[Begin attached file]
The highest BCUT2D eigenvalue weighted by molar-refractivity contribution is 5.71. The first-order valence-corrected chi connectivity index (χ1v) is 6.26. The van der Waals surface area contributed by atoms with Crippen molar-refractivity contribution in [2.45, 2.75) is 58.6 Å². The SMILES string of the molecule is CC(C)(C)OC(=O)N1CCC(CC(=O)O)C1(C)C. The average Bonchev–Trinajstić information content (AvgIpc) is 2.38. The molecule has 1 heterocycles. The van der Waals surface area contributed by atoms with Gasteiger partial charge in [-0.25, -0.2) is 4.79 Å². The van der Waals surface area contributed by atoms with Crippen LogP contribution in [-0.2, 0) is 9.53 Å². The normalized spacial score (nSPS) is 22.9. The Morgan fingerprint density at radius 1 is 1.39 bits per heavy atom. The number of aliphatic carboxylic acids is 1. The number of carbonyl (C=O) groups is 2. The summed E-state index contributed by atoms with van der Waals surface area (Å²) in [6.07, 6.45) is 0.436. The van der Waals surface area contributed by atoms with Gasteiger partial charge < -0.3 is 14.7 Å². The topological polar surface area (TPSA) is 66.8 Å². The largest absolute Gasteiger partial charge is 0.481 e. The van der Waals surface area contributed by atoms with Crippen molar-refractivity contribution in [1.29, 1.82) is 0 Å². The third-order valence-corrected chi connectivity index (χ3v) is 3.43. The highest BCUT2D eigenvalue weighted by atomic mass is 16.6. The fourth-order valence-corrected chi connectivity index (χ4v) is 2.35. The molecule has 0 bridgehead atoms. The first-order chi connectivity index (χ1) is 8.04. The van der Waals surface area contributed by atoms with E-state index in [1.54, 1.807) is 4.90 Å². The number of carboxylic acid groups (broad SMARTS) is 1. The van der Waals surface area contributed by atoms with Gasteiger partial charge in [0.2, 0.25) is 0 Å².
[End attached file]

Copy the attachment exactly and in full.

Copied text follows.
The highest BCUT2D eigenvalue weighted by molar-refractivity contribution is 5.71. The first-order valence-corrected chi connectivity index (χ1v) is 6.26. The van der Waals surface area contributed by atoms with Crippen molar-refractivity contribution in [2.45, 2.75) is 58.6 Å². The SMILES string of the molecule is CC(C)(C)OC(=O)N1CCC(CC(=O)O)C1(C)C. The average Bonchev–Trinajstić information content (AvgIpc) is 2.38. The molecule has 1 heterocycles. The van der Waals surface area contributed by atoms with Gasteiger partial charge in [-0.25, -0.2) is 4.79 Å². The van der Waals surface area contributed by atoms with Crippen LogP contribution in [-0.2, 0) is 9.53 Å². The normalized spacial score (nSPS) is 22.9. The Morgan fingerprint density at radius 1 is 1.39 bits per heavy atom. The number of aliphatic carboxylic acids is 1. The number of carbonyl (C=O) groups is 2. The summed E-state index contributed by atoms with van der Waals surface area (Å²) in [6.07, 6.45) is 0.436. The van der Waals surface area contributed by atoms with Gasteiger partial charge < -0.3 is 14.7 Å². The topological polar surface area (TPSA) is 66.8 Å². The largest absolute Gasteiger partial charge is 0.481 e. The van der Waals surface area contributed by atoms with Crippen molar-refractivity contribution in [1.29, 1.82) is 0 Å². The third-order valence-corrected chi connectivity index (χ3v) is 3.43. The highest BCUT2D eigenvalue weighted by atomic mass is 16.6. The fourth-order valence-corrected chi connectivity index (χ4v) is 2.35. The molecule has 0 bridgehead atoms. The first-order chi connectivity index (χ1) is 8.04. The van der Waals surface area contributed by atoms with E-state index in [1.54, 1.807) is 4.90 Å². The number of carboxylic acid groups (broad SMARTS) is 1. The van der Waals surface area contributed by atoms with Gasteiger partial charge in [0.2, 0.25) is 0 Å².